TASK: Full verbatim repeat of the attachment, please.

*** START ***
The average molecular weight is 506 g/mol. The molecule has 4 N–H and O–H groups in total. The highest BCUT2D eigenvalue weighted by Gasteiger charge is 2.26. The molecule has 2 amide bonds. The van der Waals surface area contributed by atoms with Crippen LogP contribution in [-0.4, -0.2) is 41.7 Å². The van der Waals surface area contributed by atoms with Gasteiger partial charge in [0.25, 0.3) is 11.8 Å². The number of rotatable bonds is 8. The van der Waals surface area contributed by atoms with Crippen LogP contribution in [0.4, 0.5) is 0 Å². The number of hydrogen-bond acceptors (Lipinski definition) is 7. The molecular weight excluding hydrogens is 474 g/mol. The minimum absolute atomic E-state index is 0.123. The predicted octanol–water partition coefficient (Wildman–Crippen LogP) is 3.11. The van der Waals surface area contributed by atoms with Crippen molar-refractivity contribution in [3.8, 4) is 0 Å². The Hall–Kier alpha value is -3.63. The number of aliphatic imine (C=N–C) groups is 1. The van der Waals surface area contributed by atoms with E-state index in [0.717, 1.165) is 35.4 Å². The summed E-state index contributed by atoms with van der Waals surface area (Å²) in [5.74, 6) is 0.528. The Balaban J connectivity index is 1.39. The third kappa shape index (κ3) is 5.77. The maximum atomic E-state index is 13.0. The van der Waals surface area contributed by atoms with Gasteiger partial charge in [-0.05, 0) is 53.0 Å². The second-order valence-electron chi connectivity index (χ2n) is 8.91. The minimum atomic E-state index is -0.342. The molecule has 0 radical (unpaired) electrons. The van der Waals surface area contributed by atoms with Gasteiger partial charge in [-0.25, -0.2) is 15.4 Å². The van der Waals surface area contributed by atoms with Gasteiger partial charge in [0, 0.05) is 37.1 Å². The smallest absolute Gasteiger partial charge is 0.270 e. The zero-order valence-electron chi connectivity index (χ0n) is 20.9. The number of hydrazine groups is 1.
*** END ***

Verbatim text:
The average molecular weight is 506 g/mol. The molecule has 4 N–H and O–H groups in total. The highest BCUT2D eigenvalue weighted by Gasteiger charge is 2.26. The molecule has 2 amide bonds. The van der Waals surface area contributed by atoms with Crippen LogP contribution in [-0.4, -0.2) is 41.7 Å². The van der Waals surface area contributed by atoms with Gasteiger partial charge in [0.25, 0.3) is 11.8 Å². The number of rotatable bonds is 8. The van der Waals surface area contributed by atoms with Crippen LogP contribution in [0.4, 0.5) is 0 Å². The number of hydrogen-bond acceptors (Lipinski definition) is 7. The molecular weight excluding hydrogens is 474 g/mol. The minimum absolute atomic E-state index is 0.123. The predicted octanol–water partition coefficient (Wildman–Crippen LogP) is 3.11. The van der Waals surface area contributed by atoms with Crippen molar-refractivity contribution in [3.8, 4) is 0 Å². The Hall–Kier alpha value is -3.63. The number of aliphatic imine (C=N–C) groups is 1. The van der Waals surface area contributed by atoms with E-state index in [0.717, 1.165) is 35.4 Å². The summed E-state index contributed by atoms with van der Waals surface area (Å²) in [5.74, 6) is 0.528. The Balaban J connectivity index is 1.39. The third kappa shape index (κ3) is 5.77. The maximum atomic E-state index is 13.0. The van der Waals surface area contributed by atoms with Gasteiger partial charge in [-0.05, 0) is 53.0 Å². The second-order valence-electron chi connectivity index (χ2n) is 8.91. The minimum atomic E-state index is -0.342. The molecule has 0 radical (unpaired) electrons. The van der Waals surface area contributed by atoms with Gasteiger partial charge in [-0.25, -0.2) is 15.4 Å². The van der Waals surface area contributed by atoms with Gasteiger partial charge in [0, 0.05) is 37.1 Å². The smallest absolute Gasteiger partial charge is 0.270 e. The zero-order valence-electron chi connectivity index (χ0n) is 20.9. The number of hydrazine groups is 1.